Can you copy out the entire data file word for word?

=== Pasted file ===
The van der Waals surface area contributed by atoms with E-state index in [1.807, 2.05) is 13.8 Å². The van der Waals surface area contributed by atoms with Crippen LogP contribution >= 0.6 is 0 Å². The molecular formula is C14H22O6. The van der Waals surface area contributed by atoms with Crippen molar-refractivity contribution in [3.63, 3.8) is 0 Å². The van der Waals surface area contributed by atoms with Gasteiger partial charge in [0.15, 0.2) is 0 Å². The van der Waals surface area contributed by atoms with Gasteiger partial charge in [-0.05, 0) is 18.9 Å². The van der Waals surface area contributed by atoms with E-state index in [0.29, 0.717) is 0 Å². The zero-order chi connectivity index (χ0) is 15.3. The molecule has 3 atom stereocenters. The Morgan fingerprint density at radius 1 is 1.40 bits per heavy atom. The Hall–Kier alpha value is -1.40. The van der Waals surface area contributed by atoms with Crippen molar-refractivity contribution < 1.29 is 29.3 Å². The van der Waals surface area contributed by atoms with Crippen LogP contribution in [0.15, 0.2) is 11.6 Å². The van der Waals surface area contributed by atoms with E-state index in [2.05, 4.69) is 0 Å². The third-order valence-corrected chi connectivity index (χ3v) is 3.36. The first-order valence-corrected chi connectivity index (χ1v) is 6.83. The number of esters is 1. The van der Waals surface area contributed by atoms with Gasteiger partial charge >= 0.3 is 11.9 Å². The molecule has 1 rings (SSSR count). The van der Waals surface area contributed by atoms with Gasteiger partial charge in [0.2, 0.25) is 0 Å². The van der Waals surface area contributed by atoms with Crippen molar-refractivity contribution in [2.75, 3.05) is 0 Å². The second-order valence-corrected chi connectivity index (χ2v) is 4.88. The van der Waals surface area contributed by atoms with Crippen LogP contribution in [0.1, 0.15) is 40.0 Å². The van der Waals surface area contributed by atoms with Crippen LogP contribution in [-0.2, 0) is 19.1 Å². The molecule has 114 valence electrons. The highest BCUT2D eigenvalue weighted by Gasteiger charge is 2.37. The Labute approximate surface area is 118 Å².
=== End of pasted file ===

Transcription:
The van der Waals surface area contributed by atoms with E-state index in [1.807, 2.05) is 13.8 Å². The van der Waals surface area contributed by atoms with Crippen LogP contribution >= 0.6 is 0 Å². The molecular formula is C14H22O6. The van der Waals surface area contributed by atoms with Crippen molar-refractivity contribution in [3.63, 3.8) is 0 Å². The van der Waals surface area contributed by atoms with Gasteiger partial charge in [0.15, 0.2) is 0 Å². The van der Waals surface area contributed by atoms with Gasteiger partial charge in [-0.05, 0) is 18.9 Å². The van der Waals surface area contributed by atoms with E-state index in [0.29, 0.717) is 0 Å². The zero-order chi connectivity index (χ0) is 15.3. The molecule has 3 atom stereocenters. The Morgan fingerprint density at radius 1 is 1.40 bits per heavy atom. The Hall–Kier alpha value is -1.40. The van der Waals surface area contributed by atoms with Crippen molar-refractivity contribution < 1.29 is 29.3 Å². The van der Waals surface area contributed by atoms with Crippen LogP contribution in [0.15, 0.2) is 11.6 Å². The van der Waals surface area contributed by atoms with E-state index in [2.05, 4.69) is 0 Å². The third-order valence-corrected chi connectivity index (χ3v) is 3.36. The first-order valence-corrected chi connectivity index (χ1v) is 6.83. The number of esters is 1. The van der Waals surface area contributed by atoms with Gasteiger partial charge >= 0.3 is 11.9 Å². The molecule has 1 rings (SSSR count). The van der Waals surface area contributed by atoms with Gasteiger partial charge in [0.2, 0.25) is 0 Å². The van der Waals surface area contributed by atoms with Crippen molar-refractivity contribution in [2.75, 3.05) is 0 Å². The second-order valence-corrected chi connectivity index (χ2v) is 4.88. The van der Waals surface area contributed by atoms with Crippen LogP contribution in [0.1, 0.15) is 40.0 Å². The van der Waals surface area contributed by atoms with Crippen LogP contribution in [-0.2, 0) is 19.1 Å². The molecule has 114 valence electrons. The highest BCUT2D eigenvalue weighted by Gasteiger charge is 2.37. The Labute approximate surface area is 118 Å².